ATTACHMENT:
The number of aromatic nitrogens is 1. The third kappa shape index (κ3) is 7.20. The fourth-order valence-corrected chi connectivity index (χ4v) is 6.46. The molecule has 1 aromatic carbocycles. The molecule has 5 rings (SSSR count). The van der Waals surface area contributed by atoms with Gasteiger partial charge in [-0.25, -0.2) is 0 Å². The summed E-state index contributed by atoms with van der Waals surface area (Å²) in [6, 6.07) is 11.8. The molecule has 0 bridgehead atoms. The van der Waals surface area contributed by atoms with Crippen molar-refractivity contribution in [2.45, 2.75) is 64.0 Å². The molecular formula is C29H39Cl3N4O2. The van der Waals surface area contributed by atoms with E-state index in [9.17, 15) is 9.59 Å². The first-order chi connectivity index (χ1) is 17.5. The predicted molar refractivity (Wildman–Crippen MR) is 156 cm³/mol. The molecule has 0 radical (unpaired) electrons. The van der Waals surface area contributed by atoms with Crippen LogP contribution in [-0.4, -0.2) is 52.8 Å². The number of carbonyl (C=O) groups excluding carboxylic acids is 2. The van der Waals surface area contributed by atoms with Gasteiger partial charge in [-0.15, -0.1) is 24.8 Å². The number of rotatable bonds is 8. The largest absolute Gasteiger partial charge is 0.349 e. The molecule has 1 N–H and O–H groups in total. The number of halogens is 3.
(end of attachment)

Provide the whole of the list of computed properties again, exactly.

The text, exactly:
The number of aromatic nitrogens is 1. The third kappa shape index (κ3) is 7.20. The fourth-order valence-corrected chi connectivity index (χ4v) is 6.46. The molecule has 1 aromatic carbocycles. The molecule has 5 rings (SSSR count). The van der Waals surface area contributed by atoms with Gasteiger partial charge in [-0.25, -0.2) is 0 Å². The summed E-state index contributed by atoms with van der Waals surface area (Å²) in [6, 6.07) is 11.8. The molecule has 0 bridgehead atoms. The van der Waals surface area contributed by atoms with Crippen molar-refractivity contribution in [2.45, 2.75) is 64.0 Å². The molecular formula is C29H39Cl3N4O2. The van der Waals surface area contributed by atoms with E-state index in [9.17, 15) is 9.59 Å². The first-order chi connectivity index (χ1) is 17.5. The predicted molar refractivity (Wildman–Crippen MR) is 156 cm³/mol. The molecule has 0 radical (unpaired) electrons. The van der Waals surface area contributed by atoms with Crippen LogP contribution in [-0.4, -0.2) is 52.8 Å². The number of carbonyl (C=O) groups excluding carboxylic acids is 2. The van der Waals surface area contributed by atoms with Gasteiger partial charge in [-0.15, -0.1) is 24.8 Å². The number of rotatable bonds is 8. The largest absolute Gasteiger partial charge is 0.349 e. The molecule has 1 N–H and O–H groups in total. The number of halogens is 3.